Marketing is not about the absolute numbers, it’s about understanding your numbers, what stories they are telling you about the success of your campaigns and how these numbers link to your bottom line.
It’s about the quality and correct targeting of each of your activities to nurture meaningful engagements that build new relationships with the right kind of people/businesses.
The biological reasons behind our thoughts
Those of you who know me will know that I’m fascinated by neuroscience and how our biology affects our thoughts, feelings and actions.
The sad thing is worrying about your numbers to the point of being obsessed with each like, comment and follow can have a hugely negative impact on your mental wellbeing.
We’ve got these dopamine cells in our brain which “fire” in anticipation of a reward. They are in control of the release of… you guessed it… dopamine, a neurotransmitter that’s involved in controlling our motivation, arousal and reward (aside from other pretty amazing functions).
What’s relevant to us right now is the dopamine reward prediction error theory. According to this model, our brain predicts how good or bad we’ll feel in a certain situation — in our case when we get X amount of likes or comments — and how much dopamine should be released as a reward for achieving this goal. A little bit of dopamine is released in anticipation of the reward, which keeps us motivated to keep going, but if there’s a miscalculation of the actual outcome, we won’t get as much dopamine as expected.
As the name suggests, our brain often makes an error in predicting (it’s not our brain’s fault, it’s impossible to correctly calculate all the variables in our lives and predict based on incomplete data), which can have quite negative effects on our mental state.
There can be 3 different outcomes from the prediction. The reward is better than expected – something unexpected happened, we’re positively surprised, which means that there’s a positive error. Or the reward is as predicted and our estimation was correct, therefore we get the expected dopamine ‘hit’. In the worst-case scenario, the reward is lower than predicted, we don’t get the results we expected and that creates a negative error and a lower dose of dopamine.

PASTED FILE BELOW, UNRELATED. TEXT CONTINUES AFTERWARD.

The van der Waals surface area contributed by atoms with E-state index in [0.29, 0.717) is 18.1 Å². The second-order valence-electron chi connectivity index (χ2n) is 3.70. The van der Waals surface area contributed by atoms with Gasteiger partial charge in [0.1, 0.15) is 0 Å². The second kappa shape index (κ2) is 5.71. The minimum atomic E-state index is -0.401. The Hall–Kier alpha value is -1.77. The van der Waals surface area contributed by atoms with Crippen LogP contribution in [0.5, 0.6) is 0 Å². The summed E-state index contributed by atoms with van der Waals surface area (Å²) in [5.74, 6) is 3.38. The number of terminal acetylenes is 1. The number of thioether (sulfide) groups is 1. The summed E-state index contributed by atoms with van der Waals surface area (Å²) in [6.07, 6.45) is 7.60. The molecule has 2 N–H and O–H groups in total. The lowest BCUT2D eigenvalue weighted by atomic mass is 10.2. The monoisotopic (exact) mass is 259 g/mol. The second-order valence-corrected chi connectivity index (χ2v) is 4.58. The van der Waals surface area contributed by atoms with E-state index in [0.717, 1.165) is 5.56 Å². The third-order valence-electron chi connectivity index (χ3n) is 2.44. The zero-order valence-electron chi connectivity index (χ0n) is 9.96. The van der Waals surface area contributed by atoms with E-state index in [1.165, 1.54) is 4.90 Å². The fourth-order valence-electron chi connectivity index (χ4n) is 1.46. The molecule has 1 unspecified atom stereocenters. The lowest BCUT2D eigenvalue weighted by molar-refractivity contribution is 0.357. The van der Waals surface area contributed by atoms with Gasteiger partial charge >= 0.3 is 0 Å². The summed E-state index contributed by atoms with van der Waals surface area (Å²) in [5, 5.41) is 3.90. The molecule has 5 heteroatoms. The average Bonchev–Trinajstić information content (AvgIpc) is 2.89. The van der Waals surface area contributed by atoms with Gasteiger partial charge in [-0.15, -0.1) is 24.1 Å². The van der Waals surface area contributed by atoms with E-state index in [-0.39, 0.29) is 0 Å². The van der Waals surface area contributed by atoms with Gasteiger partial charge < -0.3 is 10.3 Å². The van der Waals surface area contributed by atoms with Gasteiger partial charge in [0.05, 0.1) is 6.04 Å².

Can you see how potentially dangerous this can be if we’re obsessing about our numbers too much!?
If our brain predicted that we’ll get 100s of likes, but we only get 30 likes, that’s a negative prediction error and the release of dopamine will be much lower than the prediction. And because we were already getting ready for this dopamine high as a reward, we feel much worse when we don’t get the expected ‘hit’.
There’s a lot more cool neuroscience related to the impact of social media on our mental health, but I wanted to highlight this one annoying, yet a fascinating feature of our brain that might be causing a lot of harm if you’re not aware of it.
So what’s my point?
Be aware of your numbers, be strategic with your activities, measure and analyse your results regularly, but be careful NOT to get too obsessed with your numbers.
There’s another danger of focusing too much on all your numbers and that’s the infamous comparisonitis. Our human nature is to be comparative, to compare ourselves to others, that’s the main way we relate to one another. But we also compare ourselves with an ideal version of ourselves, with our higher expectations and sometimes almost perfection. And that can be causing us a lot of harm.
Now I say YES to a strategic approach to numbers. Regularly monitoring, analysing and using your numbers to guide your plan of action. But I say NO to obsessively checking your stats, having unrealistic expectations and comparing yourself to others!
You don’t need to take my word for it. To support this quality over quantity approach, we don’t need to look any further than the father of modern marketing: Seth Godin. In his, now over 10 years old blog post, he explained why your “First, ten” customers matter the most!
He explains that you can’t be marketing to millions of anonymous people hidden behind their TV or reading your ad in their daily paper. With the increasing popularity of digital marketing, and social media marketing especially, we had to switch our thinking and approach. Broadcasting no longer works. You need to build relationships and encourage back and forth communication with your prospects. And with the right kind of prospects!